Area Forecast Discussion
Issued by NWS Portland, ME

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FXUS61 KGYX 210218 AAB
AFDGYX

Area Forecast Discussion...UPDATED
National Weather Service Gray ME
1018 PM EDT Sat Jul 20 2019

.SYNOPSIS...
Hot and humid weather continues into Sunday, but a cold front
will drop down out of Canada during the day on Sunday. This
could trigger some showers and thunderstorms as it does so and
will eventually bring an end to the hot and humid weather.
Cooler and drier air moves in by Monday. Low pressure tracking
near the southern New England coastline Monday night will spread
some rain through the region. The cool and comfortable
temperatures continue through the end of the week but with a
gradual warming trend.

&&

.NEAR TERM /UNTIL 6 AM SUNDAY MORNING/...
Update..Isolate thunderstorms continue to form to the N and W
and drift into parts of the forecast area before dissipating.
That will continue to be the trend overnight until more
widespread forcing arrives early in the morning.

Around daybreak however things could get interesting in Nrn
zones. Convection allowing models show a complex of storms
spilling into the Wrn ME mtns. There will be ample
instability...possibly surface based...and shear with jet close
by. That could mean some rare organized strong/severe storms in
the morning hours. Lots of uncertainty with that scenario
however.

Previous discussion...It will be a balmy night tonight as the
humid air mass won`t allow the temperature to cool off that
much. Most areas will see lows in the 70s, with upper 70s likely
in southeast New Hampshire. Thunderstorms forming to our west
today could roll into the area overnight. At this time it seems
northern areas will be most favored for this activity, though it
cannot be ruled out elsewhere.

&&

.SHORT TERM /6 AM SUNDAY MORNING THROUGH 6 PM SUNDAY/...
A cold front will be dropping into the area on Sunday. Models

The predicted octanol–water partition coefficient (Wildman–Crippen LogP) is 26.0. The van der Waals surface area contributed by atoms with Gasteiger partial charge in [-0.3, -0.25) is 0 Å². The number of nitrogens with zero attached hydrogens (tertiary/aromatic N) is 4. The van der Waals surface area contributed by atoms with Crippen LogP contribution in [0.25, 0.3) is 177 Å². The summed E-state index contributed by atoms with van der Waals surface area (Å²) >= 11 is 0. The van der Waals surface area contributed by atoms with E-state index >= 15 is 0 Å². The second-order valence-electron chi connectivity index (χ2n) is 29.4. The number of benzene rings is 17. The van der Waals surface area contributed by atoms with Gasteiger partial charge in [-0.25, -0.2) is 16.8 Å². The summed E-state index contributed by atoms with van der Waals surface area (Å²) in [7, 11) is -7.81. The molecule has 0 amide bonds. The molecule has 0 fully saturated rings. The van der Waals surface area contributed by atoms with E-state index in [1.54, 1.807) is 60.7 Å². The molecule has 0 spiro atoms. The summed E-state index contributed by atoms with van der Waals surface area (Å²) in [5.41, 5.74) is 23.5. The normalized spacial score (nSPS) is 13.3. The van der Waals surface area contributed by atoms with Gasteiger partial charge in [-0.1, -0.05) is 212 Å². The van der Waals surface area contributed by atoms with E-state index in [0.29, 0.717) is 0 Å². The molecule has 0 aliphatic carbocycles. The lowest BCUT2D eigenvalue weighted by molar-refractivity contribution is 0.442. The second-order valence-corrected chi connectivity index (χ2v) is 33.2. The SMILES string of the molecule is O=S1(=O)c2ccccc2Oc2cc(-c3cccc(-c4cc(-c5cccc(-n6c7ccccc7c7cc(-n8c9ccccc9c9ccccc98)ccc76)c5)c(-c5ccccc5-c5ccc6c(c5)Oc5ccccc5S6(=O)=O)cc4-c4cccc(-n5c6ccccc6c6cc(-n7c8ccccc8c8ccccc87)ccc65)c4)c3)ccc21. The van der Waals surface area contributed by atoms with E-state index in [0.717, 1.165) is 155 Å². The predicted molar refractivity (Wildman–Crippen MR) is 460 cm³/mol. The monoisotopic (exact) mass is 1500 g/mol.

still not agreeing that well on timing of this front considering
how close we are to its arrival. Part of the issue will involve
convection along the front, the outflow of which will push it
forward faster. The best consensus at this time favors the front
moving into northern areas in the morning with showers and
thunderstorms along it. It will then push southward through the
day, perhaps seeing a better push across western Maine. Ahead of
the front the hot and humid air mass remains in place and with a
stronger westerly flow the hot temperatures will be observed
closer to the coast as well. But with cloud cover from
convection around it is possible that temperatures might not
reach the extremes they otherwise could. Will maintain the
current heat headlines as they are, though it is possible that
northern areas could be dropped from the Heat Advisory once
today`s heat ends. Thunderstorms on Sunday could approach severe
levels given the very hot and humid air mass and good mid level
wind flow. Outflow winds will be the biggest concern from the
storms. While heavy downpours are possible, it does not look
like flash flooding will be a threat due to quick storm
movement. These should exit the coast with the cold front in the
evening on Sunday with cooler and drier air being felt already
Sunday night. Low temperatures will primarily be in the 60s but
50s will be common in the north.

&&

.LONG TERM /SUNDAY NIGHT THROUGH SATURDAY/...